The Vartius border-crossing point in Kuhmo, Eastern Finland, experienced chaos yesterday as individuals arrived on foot, bicycles, and even kick-boards. Border officials had to close the crossing twice, totalling three-and-a-half hours.
As a result, the Kainuu Border Guard District reported that 16 individuals applied for asylum at the Vartius border crossing, located over 250 kilometres east of Oulu. Preliminary details suggest that the asylum seekers come from Morocco, Somalia, and Syria.
According to the planned schedule, the border crossing point was closed at 6:00 p.m. today and will resume work at 8:00 a.m. on Monday.
Last week, the Finnish government closed four additional southern border-crossing points for the next three months, restricting asylum applications to only Vartius and Salla.
The commander overseeing the border crossing point, Jouko Kinnunen, explained that the temporary closure was in response to Russian authorities directing individuals into the border area and closing the gates behind them. Speaking to Ilta-Sanomat, Kinnunen noted that the behaviour of the last group that arrived on Saturday showed a lack of interest in entering Finland.
Helsingin Sanomat reports that multiple Russian border guard posts have been positioned along the route from Kostomuksha, Russia, to Kuhmo, Finland. In general, passing through these posts without a Schengen visa is not allowed.
In addition, Minister of the Interior Mari Rantanen (PS) pointed out that the Ministry of the Interior is working on additional measures to enhance border security. She noted that the closure of four border-crossing points has had a “partly” desired effect.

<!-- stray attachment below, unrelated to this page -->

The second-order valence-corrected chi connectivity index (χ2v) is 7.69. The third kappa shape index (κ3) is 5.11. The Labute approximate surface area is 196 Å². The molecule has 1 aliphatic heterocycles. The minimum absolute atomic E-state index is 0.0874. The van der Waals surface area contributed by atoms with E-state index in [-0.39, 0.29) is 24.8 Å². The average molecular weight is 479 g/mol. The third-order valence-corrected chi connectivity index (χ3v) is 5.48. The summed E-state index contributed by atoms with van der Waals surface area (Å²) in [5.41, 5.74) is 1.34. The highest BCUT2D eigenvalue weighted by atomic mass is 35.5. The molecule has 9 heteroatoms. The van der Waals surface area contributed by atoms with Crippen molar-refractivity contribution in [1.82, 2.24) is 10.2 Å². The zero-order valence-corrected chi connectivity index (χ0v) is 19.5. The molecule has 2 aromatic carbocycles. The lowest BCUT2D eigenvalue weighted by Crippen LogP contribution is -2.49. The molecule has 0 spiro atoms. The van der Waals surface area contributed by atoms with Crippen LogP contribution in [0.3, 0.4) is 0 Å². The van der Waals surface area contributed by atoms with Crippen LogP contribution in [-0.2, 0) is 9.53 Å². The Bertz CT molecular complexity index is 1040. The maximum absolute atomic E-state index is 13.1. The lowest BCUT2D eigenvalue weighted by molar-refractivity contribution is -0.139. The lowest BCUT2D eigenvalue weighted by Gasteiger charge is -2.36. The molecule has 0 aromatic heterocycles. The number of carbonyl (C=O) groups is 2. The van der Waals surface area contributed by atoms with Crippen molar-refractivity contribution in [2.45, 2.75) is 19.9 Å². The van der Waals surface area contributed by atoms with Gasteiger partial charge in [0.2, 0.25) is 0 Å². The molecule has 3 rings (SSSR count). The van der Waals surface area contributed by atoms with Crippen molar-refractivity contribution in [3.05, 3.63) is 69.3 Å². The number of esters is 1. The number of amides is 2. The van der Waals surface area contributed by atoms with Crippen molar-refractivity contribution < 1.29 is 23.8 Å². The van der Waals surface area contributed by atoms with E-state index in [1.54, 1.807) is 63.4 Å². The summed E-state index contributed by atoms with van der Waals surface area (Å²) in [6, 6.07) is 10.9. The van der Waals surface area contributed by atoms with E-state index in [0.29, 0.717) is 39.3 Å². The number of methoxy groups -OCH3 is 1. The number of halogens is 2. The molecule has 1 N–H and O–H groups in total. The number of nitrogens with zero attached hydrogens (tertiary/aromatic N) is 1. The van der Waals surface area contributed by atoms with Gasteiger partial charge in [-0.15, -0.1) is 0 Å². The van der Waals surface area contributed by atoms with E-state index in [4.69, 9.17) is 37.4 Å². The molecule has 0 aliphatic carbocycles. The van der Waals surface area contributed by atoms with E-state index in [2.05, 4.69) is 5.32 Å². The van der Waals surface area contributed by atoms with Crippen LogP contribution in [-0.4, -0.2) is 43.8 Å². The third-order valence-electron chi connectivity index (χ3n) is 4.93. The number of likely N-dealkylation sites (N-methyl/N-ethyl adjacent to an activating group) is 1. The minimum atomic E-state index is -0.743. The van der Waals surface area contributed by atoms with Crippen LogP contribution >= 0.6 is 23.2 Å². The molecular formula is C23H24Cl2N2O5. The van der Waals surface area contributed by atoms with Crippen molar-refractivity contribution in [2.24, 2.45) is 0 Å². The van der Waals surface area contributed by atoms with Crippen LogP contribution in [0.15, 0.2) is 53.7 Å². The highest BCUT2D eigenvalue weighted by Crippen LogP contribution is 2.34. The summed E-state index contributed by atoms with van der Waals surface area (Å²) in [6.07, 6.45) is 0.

Temporary obstacles have been set up at the border with support from the Finnish Defence Forces. Furthermore, Finland has sought assistance from the European Border and Coast Guard Agency (Frontex) to enhance border security. The nature of the required support is currently under discussion between the two entities.
Finland’s decision to close its border with Russia due to concerns over irregular migration has recently drawn regret from Moscow as well. In this regard, Finnish Prime Minister Petteri Orpo expressed the belief that Russia allowed immigrants to enter Finland without regular travel documents, seeing it as a tactic to destabilize the country. In response, the Kremlin warned of countermeasures if Finland were to join NATO.
Finland’s Interior Minister, Mari Rantanen, highlighted a significant increase in southeastern border crossings since August, suggesting a change in Russia’s border policy and enforcement. Finland’s border guard authority says nearly 60 asylum seekers have arrived from Russia last week, compared to 91 arrivals in the past three months.